In a new analysis, Verisk Maplecroft has overviewed the current state of political risk around the world, concluding that it is at its highest level in five years, with no sign of improvement.
Verisk Maplecroft says that, after two years in which the COVID-19 pandemic served as the primary source of global instability, the conflict in Ukraine was the main driver of risk in 2022 and the fallout will continue well into the foreseeable future. Runaway inflation and the rapid reshaping of the global energy system, both of which combined to fuel an unprecedented rise in socioeconomic tensions, will remain key factors in 2023.
“The fallout from armed conflict will remain a key risk trend for corporates, investors and insurers in 2023,” says Verisk Maplecroft’s Head of EMEA Research, Hugo Brennan. “The war in Ukraine is likely to escalate as both sides prepare for spring offensives; conflict and insecurity will continue to destabilise pockets of Africa; and interstate tensions risk tipping over into fighting in parts of the Caucasus, Central Asia and the Balkans.”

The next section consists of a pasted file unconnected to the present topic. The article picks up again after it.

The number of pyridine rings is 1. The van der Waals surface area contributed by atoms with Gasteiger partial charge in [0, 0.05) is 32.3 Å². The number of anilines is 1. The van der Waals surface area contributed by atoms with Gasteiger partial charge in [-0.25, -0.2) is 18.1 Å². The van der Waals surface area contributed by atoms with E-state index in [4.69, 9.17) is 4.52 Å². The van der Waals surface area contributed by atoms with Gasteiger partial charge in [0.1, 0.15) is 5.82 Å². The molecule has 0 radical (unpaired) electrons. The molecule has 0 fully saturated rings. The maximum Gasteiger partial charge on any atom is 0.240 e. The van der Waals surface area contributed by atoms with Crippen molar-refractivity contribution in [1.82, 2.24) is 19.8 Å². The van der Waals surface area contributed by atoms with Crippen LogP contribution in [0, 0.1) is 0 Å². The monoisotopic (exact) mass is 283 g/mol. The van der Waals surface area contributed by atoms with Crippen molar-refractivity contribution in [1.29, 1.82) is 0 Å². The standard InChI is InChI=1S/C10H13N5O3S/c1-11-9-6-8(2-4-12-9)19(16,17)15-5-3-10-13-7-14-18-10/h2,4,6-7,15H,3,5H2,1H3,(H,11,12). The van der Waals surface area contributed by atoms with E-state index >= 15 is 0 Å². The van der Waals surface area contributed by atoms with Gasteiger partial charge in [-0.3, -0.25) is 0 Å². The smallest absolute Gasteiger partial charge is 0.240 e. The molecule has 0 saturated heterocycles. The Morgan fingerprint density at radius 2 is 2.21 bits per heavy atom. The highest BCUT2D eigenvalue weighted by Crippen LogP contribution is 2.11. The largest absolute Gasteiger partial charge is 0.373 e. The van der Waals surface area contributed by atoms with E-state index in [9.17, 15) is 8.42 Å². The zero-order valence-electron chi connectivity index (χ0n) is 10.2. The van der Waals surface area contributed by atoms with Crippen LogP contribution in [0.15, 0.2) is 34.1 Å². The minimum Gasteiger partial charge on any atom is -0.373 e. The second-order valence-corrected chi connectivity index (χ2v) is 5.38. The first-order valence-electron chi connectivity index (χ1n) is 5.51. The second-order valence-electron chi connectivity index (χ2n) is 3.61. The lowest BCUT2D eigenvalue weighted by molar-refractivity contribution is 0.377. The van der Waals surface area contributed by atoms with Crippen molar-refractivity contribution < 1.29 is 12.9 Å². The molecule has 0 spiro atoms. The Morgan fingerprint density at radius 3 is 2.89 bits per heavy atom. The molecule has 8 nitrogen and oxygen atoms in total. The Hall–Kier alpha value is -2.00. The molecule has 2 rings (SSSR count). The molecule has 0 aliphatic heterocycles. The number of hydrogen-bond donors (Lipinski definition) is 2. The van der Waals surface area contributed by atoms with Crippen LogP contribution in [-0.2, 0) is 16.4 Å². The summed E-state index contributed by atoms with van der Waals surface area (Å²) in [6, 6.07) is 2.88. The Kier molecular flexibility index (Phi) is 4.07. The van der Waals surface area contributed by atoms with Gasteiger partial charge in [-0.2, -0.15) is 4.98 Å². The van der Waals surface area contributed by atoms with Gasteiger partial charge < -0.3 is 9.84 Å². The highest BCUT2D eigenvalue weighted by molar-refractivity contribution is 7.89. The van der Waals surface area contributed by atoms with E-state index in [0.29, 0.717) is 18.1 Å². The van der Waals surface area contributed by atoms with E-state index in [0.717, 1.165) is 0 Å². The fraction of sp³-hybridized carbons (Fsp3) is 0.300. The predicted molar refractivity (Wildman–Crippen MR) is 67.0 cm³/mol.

This upheaval has added fuel to social and political pressures that had simmered since the outbreak of the pandemic.
As shown by the unrest seen in Brazil and Peru in January, socioeconomic pressures that simmered throughout 2022 are likely to boil over in the year ahead says Verisk Maplecroft.
“As the social pressure cooker proves increasingly unable to contain the discontent of populations facing protracted economic hardship, the frequency and magnitude of the backlash against political institutions will remain near boiling point throughout 2023,” says Verisk Maplecroft’s Chief Analyst, Jimena Blanco. “It is likely no region will be spared, but the Americas will be particularly hard hit.”